The Synagogue Council of Massachusetts Chooses Leonard Davidson, Rabbi Sara Paasche-Orlow & Benjamin Sigel for Tribute Celebration 2014
For more than 30 years, the Synagogue Council of Massachusetts (SCM) has been, remarkably, the only organization in North America to have a uniquely singular mission: to endeavor to strengthen synagogues and bring all Jews together - with respect for the differences that often divide us - for friendship, dialogue and learning. In a world that strives to be more inclusive, SCM’s efforts have been at the forefront to create avenues of action and acceptance for two generations.
With this in mind, we proudly announce our very deserving honorees for this year’s Synagogue Council 2014 Annual Tribute Celebration, to be held on Wednesday, June 11th at Temple Aliyah, Needham, at 6:00 pm.
Leonard Davidson and Rabbi Sara Paasche-Orlow, both of Newton, and Benjamin Sigel of Brookline have created dynamic avenues of engagement throughout their lives. Each has found strength from his or her spiritual community, forging new initiatives and purpose that benefit our diverse Massachusetts Jewish landscape. Len, Sara and Ben are models of pluralistic and inclusive leaders. They are our family and friends, too, and we are delighted to offer them the kavod of being honored for their commitment to making the world we live in a better place for all.
SCM spoke with each of our honoree-designates to garner reaction to being chosen:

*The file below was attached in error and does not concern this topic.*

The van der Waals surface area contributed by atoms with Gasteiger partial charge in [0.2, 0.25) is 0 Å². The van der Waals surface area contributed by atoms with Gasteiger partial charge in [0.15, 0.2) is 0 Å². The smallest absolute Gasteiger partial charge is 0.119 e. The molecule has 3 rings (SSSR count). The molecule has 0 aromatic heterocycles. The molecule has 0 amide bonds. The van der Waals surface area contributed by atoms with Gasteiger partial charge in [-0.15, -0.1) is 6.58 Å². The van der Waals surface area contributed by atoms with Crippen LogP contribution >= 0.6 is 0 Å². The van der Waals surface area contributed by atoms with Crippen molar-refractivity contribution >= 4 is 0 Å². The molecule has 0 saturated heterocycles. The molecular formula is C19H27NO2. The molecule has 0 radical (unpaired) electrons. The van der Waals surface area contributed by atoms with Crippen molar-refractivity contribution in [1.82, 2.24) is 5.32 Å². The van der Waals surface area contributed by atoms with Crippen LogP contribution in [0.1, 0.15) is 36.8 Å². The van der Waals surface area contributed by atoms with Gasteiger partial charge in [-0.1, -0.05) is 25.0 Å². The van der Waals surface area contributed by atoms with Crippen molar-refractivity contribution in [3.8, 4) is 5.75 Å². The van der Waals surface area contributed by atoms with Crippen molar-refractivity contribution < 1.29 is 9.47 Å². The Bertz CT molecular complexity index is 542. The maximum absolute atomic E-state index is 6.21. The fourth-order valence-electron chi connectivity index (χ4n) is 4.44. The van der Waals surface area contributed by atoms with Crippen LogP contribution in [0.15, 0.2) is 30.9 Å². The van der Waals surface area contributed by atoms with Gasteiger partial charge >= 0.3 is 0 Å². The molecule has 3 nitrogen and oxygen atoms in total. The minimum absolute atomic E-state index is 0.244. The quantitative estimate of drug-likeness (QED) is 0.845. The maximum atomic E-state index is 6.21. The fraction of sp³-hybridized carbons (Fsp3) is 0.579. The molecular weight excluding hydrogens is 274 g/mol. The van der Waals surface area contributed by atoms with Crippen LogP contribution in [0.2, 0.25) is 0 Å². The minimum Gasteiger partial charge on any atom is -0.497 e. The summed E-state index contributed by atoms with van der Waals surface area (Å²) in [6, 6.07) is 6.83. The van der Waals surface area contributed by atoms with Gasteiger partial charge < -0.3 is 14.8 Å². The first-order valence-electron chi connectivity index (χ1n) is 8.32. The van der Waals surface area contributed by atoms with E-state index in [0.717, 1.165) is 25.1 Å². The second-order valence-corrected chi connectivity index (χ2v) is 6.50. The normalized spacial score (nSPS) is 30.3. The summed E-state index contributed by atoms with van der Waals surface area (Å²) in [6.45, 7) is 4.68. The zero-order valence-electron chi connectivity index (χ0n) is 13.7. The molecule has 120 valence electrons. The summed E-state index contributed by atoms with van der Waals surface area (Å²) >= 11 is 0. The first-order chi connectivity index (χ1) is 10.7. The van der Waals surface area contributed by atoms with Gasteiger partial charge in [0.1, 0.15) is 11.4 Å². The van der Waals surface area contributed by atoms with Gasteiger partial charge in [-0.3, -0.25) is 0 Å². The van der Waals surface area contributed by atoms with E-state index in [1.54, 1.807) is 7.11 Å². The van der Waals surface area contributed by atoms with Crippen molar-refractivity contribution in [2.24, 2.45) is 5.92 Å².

A partner at the law firm of Schlesinger and Buchbinder in Newton, we wondered what Len Davidson’s feelings were looking back over his 35+ years of advocacy on behalf of our community, and his commitment to Jewish education and Israel programs for young people. He was stunned, once he compiled the list, to realize just how active he had been, and how much was accomplished during those years. His involvement began first at Temple Aliyah, Needham, where he grew up; then, as a young adult, during college at Brandeis and law school at Boston University, he participated in initiatives at CJP and ADL, and taught religious school at Temple Beth Elohim, Wellesley. In more recent years, Len’s leadership at Temple Ohabei Shalom, Brookline, where he and his family now belong, has included the creation of a thriving preschool and seamless rabbinic succession. Invited to serve on the North American Board for the Union for Reform Judaism, he continues to be involved in both local and national work. Len has received recognition along the way, of course, including one of the first Bureau of Jewish Education’s Keter Torah awards, ADL’s Krupp Young Leadership Award, and the Temple Ohabei Shalom Brotherhood’s Man of the Year. Len is married to Dr. Laurie Katzman and they are the proud parents of two daughters. SCM is proud to honor Len Davidson, who just keeps saying “Hineini, Here I Am” to what needs to be done to make the collective Jewish community strong and inclusive. He has a mission, not an agenda. Selfless and a good heart – the best of the best.